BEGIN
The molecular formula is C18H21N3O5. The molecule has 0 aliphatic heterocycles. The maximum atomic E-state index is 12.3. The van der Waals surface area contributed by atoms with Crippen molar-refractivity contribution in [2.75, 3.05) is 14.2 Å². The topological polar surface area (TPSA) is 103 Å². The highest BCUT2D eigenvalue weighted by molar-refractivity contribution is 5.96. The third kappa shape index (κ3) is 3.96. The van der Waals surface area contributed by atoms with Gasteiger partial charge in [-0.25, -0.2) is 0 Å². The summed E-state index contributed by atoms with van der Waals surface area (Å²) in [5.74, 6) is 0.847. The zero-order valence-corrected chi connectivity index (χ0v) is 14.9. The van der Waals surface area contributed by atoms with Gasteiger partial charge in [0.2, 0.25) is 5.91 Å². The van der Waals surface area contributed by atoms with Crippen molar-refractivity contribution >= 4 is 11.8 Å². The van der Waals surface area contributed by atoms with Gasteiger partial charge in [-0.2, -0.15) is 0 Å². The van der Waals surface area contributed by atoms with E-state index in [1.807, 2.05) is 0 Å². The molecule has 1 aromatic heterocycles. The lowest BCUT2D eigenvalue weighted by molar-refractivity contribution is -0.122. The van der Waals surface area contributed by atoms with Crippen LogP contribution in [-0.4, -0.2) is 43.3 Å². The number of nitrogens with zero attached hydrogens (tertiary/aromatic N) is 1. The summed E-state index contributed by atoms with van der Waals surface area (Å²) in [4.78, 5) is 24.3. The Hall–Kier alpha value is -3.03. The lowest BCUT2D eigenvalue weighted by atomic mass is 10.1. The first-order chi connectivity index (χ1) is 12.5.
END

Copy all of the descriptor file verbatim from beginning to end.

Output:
The molecular formula is C18H21N3O5. The molecule has 0 aliphatic heterocycles. The maximum atomic E-state index is 12.3. The van der Waals surface area contributed by atoms with Crippen molar-refractivity contribution in [2.75, 3.05) is 14.2 Å². The topological polar surface area (TPSA) is 103 Å². The highest BCUT2D eigenvalue weighted by molar-refractivity contribution is 5.96. The third kappa shape index (κ3) is 3.96. The van der Waals surface area contributed by atoms with Gasteiger partial charge in [-0.25, -0.2) is 0 Å². The summed E-state index contributed by atoms with van der Waals surface area (Å²) in [5.74, 6) is 0.847. The zero-order valence-corrected chi connectivity index (χ0v) is 14.9. The van der Waals surface area contributed by atoms with Gasteiger partial charge in [0.2, 0.25) is 5.91 Å². The van der Waals surface area contributed by atoms with Crippen molar-refractivity contribution >= 4 is 11.8 Å². The van der Waals surface area contributed by atoms with Gasteiger partial charge in [-0.2, -0.15) is 0 Å². The van der Waals surface area contributed by atoms with E-state index in [1.807, 2.05) is 0 Å². The molecule has 1 aromatic heterocycles. The lowest BCUT2D eigenvalue weighted by molar-refractivity contribution is -0.122. The van der Waals surface area contributed by atoms with Crippen LogP contribution in [-0.4, -0.2) is 43.3 Å². The number of nitrogens with zero attached hydrogens (tertiary/aromatic N) is 1. The summed E-state index contributed by atoms with van der Waals surface area (Å²) in [4.78, 5) is 24.3. The Hall–Kier alpha value is -3.03. The lowest BCUT2D eigenvalue weighted by atomic mass is 10.1. The first-order chi connectivity index (χ1) is 12.5.